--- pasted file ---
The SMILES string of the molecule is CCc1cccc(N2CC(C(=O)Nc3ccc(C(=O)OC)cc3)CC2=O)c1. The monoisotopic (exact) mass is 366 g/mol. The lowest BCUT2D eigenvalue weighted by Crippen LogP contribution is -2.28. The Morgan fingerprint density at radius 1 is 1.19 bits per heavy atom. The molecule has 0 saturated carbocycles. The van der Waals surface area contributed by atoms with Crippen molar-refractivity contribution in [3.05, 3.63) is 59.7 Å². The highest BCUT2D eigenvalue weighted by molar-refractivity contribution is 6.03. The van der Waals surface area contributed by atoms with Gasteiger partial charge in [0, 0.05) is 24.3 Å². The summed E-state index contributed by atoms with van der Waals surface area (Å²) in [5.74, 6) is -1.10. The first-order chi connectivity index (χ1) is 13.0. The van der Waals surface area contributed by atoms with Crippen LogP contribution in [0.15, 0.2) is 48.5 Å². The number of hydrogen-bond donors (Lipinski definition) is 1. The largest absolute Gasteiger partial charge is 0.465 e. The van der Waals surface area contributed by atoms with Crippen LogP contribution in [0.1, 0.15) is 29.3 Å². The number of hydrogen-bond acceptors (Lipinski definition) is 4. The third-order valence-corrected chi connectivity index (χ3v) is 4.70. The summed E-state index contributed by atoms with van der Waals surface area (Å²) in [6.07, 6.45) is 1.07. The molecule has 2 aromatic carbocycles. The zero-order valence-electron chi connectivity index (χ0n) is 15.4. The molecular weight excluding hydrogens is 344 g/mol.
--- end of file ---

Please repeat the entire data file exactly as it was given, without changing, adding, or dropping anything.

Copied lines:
The SMILES string of the molecule is CCc1cccc(N2CC(C(=O)Nc3ccc(C(=O)OC)cc3)CC2=O)c1. The monoisotopic (exact) mass is 366 g/mol. The lowest BCUT2D eigenvalue weighted by Crippen LogP contribution is -2.28. The Morgan fingerprint density at radius 1 is 1.19 bits per heavy atom. The molecule has 0 saturated carbocycles. The van der Waals surface area contributed by atoms with Crippen molar-refractivity contribution in [3.05, 3.63) is 59.7 Å². The highest BCUT2D eigenvalue weighted by molar-refractivity contribution is 6.03. The van der Waals surface area contributed by atoms with Gasteiger partial charge in [0, 0.05) is 24.3 Å². The summed E-state index contributed by atoms with van der Waals surface area (Å²) in [5.74, 6) is -1.10. The first-order chi connectivity index (χ1) is 13.0. The van der Waals surface area contributed by atoms with Crippen LogP contribution in [0.15, 0.2) is 48.5 Å². The number of hydrogen-bond donors (Lipinski definition) is 1. The largest absolute Gasteiger partial charge is 0.465 e. The van der Waals surface area contributed by atoms with Crippen LogP contribution in [0.1, 0.15) is 29.3 Å². The number of hydrogen-bond acceptors (Lipinski definition) is 4. The third-order valence-corrected chi connectivity index (χ3v) is 4.70. The summed E-state index contributed by atoms with van der Waals surface area (Å²) in [6.07, 6.45) is 1.07. The molecule has 2 aromatic carbocycles. The zero-order valence-electron chi connectivity index (χ0n) is 15.4. The molecular weight excluding hydrogens is 344 g/mol.